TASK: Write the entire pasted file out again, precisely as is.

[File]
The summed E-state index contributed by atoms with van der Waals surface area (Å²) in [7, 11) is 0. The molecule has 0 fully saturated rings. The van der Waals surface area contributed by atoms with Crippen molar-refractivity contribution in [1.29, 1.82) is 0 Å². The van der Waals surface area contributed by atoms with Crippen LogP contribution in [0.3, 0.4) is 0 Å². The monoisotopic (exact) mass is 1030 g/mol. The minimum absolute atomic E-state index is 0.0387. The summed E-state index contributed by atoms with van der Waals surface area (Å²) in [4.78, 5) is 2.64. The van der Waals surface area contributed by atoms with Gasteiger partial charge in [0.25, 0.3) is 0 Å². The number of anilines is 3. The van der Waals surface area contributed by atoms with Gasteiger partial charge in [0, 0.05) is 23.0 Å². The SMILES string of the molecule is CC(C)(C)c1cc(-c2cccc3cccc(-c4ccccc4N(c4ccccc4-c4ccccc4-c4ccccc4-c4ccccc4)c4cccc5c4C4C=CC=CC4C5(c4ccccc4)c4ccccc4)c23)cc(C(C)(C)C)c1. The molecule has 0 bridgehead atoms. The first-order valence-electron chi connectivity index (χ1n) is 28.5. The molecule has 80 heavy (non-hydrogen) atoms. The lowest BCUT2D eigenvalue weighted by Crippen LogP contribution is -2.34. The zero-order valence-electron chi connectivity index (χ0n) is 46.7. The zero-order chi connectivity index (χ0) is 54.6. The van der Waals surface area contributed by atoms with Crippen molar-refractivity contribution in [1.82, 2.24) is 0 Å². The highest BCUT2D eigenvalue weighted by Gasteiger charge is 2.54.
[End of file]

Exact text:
The summed E-state index contributed by atoms with van der Waals surface area (Å²) in [7, 11) is 0. The molecule has 0 fully saturated rings. The van der Waals surface area contributed by atoms with Crippen molar-refractivity contribution in [1.29, 1.82) is 0 Å². The van der Waals surface area contributed by atoms with Crippen LogP contribution in [0.3, 0.4) is 0 Å². The monoisotopic (exact) mass is 1030 g/mol. The minimum absolute atomic E-state index is 0.0387. The summed E-state index contributed by atoms with van der Waals surface area (Å²) in [4.78, 5) is 2.64. The van der Waals surface area contributed by atoms with Gasteiger partial charge in [0.25, 0.3) is 0 Å². The number of anilines is 3. The van der Waals surface area contributed by atoms with Gasteiger partial charge in [0, 0.05) is 23.0 Å². The SMILES string of the molecule is CC(C)(C)c1cc(-c2cccc3cccc(-c4ccccc4N(c4ccccc4-c4ccccc4-c4ccccc4-c4ccccc4)c4cccc5c4C4C=CC=CC4C5(c4ccccc4)c4ccccc4)c23)cc(C(C)(C)C)c1. The molecule has 0 bridgehead atoms. The first-order valence-electron chi connectivity index (χ1n) is 28.5. The molecule has 80 heavy (non-hydrogen) atoms. The lowest BCUT2D eigenvalue weighted by Crippen LogP contribution is -2.34. The zero-order valence-electron chi connectivity index (χ0n) is 46.7. The zero-order chi connectivity index (χ0) is 54.6. The van der Waals surface area contributed by atoms with Crippen molar-refractivity contribution in [1.82, 2.24) is 0 Å². The highest BCUT2D eigenvalue weighted by Gasteiger charge is 2.54.